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Dr Inssaf Hamad testifies at IDC's Side Event on Geneva

Date de publication: 16.06.2016

Dr Inssaf Hamad speaking at IDC's Side Event at the UN in Geneva on 16 June 2016

(For a short video of the Side Event, click here.)


The Untold Story about the War in Syria

Dr. Inssaf Hamad,

IDC Side Event on Syria,

UN Geneva,

16 June 2016


Ladies and Gentlemen,

What I am going to tell you today may be shocking to you, because it will be different from what you have been used to hear about the ongoing war in Syria over the last five years. You have been hearing the same one-sided narrative with endless lies, misinformation, misleading and exaggeration. You may think that it is too late to hear the untold story of the war in Syria, a story that has been ignored and censored for too long, but I can say to you: it is better late than never.

I was born to a very poor family in Syria. The laws of my country that provide free education for all with no discrimination whatsoever have granted me the opportunity to get free education from primary level until I got my Ph.D. It was by virtue of my country's laws that I have become a University professor specialized in philosophy. Today, and despite the terrible war in Syria, free education is still available for all Syrians.

As a young woman, I have suffered from a killing disease that endangered my life, but the free medical treatment available in my country have saved my life, as it has, and is still saving the lives of many Syrians until today despite the ongoing war. Syrians can until now get the necessary health care and medical treatment for free, from the simplest disease to the most complicated ones.

As a Syrian woman, I have been active in public affairs and women's rights. I have never been constrained in this: the Syrian civil laws have granted me equal rights as those granted to my male colleagues: the right to education, employment, and equal pay; in addition to the right to participation in cultural and political life, whereby the Syrian women have since 1950s had the right to run for elections. Despite the fact that there were some adopted laws based on Islamic Shari'a_ that involved a kind of discrimination against women, and that Syrian women have always struggled to reform _ I have never been deprived of practicing all my rights and reaching high political positions. Syrian laws have never prevented women like me from reaching to high positions like, vice-president,  speaker of parliament,  a minister, or a member of parliament; nor have the Syrian laws ever stopped women from being represented in the diplomatic and judiciary circles, or in other decision-making positions. In fact, Syrian women have been much more represented in political life than their western counterparts. This is not unexpected when Syria before the war has come so close to achieving the third millennium development goals in education and health; so before it has been hit by terrorism and the forces of darkness that brought it 50 years back and that undermined the development achieved over many years of hard work.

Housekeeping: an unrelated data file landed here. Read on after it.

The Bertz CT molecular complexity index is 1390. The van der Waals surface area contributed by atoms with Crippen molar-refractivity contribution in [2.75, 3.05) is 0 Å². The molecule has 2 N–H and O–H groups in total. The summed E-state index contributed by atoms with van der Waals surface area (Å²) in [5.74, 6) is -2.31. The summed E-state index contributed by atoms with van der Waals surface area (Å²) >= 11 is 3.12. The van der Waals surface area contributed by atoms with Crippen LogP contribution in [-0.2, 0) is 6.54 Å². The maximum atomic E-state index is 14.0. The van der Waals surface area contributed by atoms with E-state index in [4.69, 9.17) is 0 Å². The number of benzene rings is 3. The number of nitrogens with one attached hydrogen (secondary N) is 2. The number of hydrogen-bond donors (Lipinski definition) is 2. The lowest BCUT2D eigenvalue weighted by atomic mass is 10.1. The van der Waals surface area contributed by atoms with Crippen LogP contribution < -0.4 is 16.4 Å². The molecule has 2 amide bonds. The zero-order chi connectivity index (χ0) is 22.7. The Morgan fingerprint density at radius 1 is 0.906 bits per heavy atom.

What I said until now is only the bright side of my story which is the story of many Syrian women like me. However, the painful side of my story, which is also that of many other Syrian women, is related to the war.  The war in Syria deprived me of my only son, "Khodr",  who was only 20 years old,  a second year student in the Faculty of Medical Engineering. My son was killed in the first year of the war in Syria in 2011, when one of his colleagues shot him with four other of his colleagues; two of the young men died, my son Khodr, and his colleague "Hussain" , the other three young men, George, Pierre, and Sultan, were severely injured but they survived.

It was extremely devastating to lose my only son, who was a young man who was full of life. I was looking forward to seeing him graduate and become an engineer I could be proud of. But it was more devastating for me that my son was killed not while fighting in a battle, but was killed in the exam room in the university, holding pen and paper not a rifle nor a gun. I was so painful for me to know that my son was killed by no other but his own colleague at the university, and killed for his different political opinion. My son Khodr and his friends were members in the student union and were pro-government, and with the president, while the young man who killed him was from the opposition and was anti-government.

What was even more shocking in all of this was how those that the West calls "revolutionaries" who claim to be fighting for freedom and dignity have condoned and justified the crime. They have cheered the crime on their Facebook pages, and they congratulated the killer calling him "the hero who kills Shabiha" (the word they use for pro-government Syrians). In a TV interview in a program called "Frontlines", the murderer, who joined the Free Army or the so called "moderate opposition",  bragged about having killed my son, and said that he did not regret it, and that had he had more time, he would have killed others in the university.

More shocking still, were the flagrant lies posted on social media to justify the crime; one such lie was an allegation that Khodr's father, my husband, was an army officer, and that he has killed 150 members of the murderer's family. This is of course not true at all: KHodr's father was an army signal officer who has retired since 2000, 11 years before the incident. Another lie was saying that my son Khodr deserved to be killed because he was "shabih', and that his mother, myself of course, was also "Shabiha".  The name "Shabih", ladies and gentlemen, in their opinion means not only to be pro-government or pro-president, but also to be simply against their opinion. Nevertheless, in the condolence ceremony I held in tribute of my son, and despite all the threats I received from them,  I declared that I forgive the killer of my son if this will contribute in stopping further bloodshed in Syria.

Syrian university students and professors suffered from the terrorist actions of these armed opposition groups who used to force both teachers and students to go on strike or boycott the educational institutions. The armed groups would even threaten anyone who did not comply with the boycott, and would list him/her in the so called "shame lists" as a kind of "death warrant". The armed opposition groups would even fabricate lies about having been attacked by security personnel, or pro-government students; they would prepare fabricated videos and send them to satellite TV channels to broadcast as part of the massive misinformation media campaign that has been one of the arms of war on Syria, as is the case with Al Jazeera and Al Arabiya TV channels. The media campaign of lies, misinformation, misleading and distortion of the truth about what is happening in Syria has reached a scale unprecedented in modern history.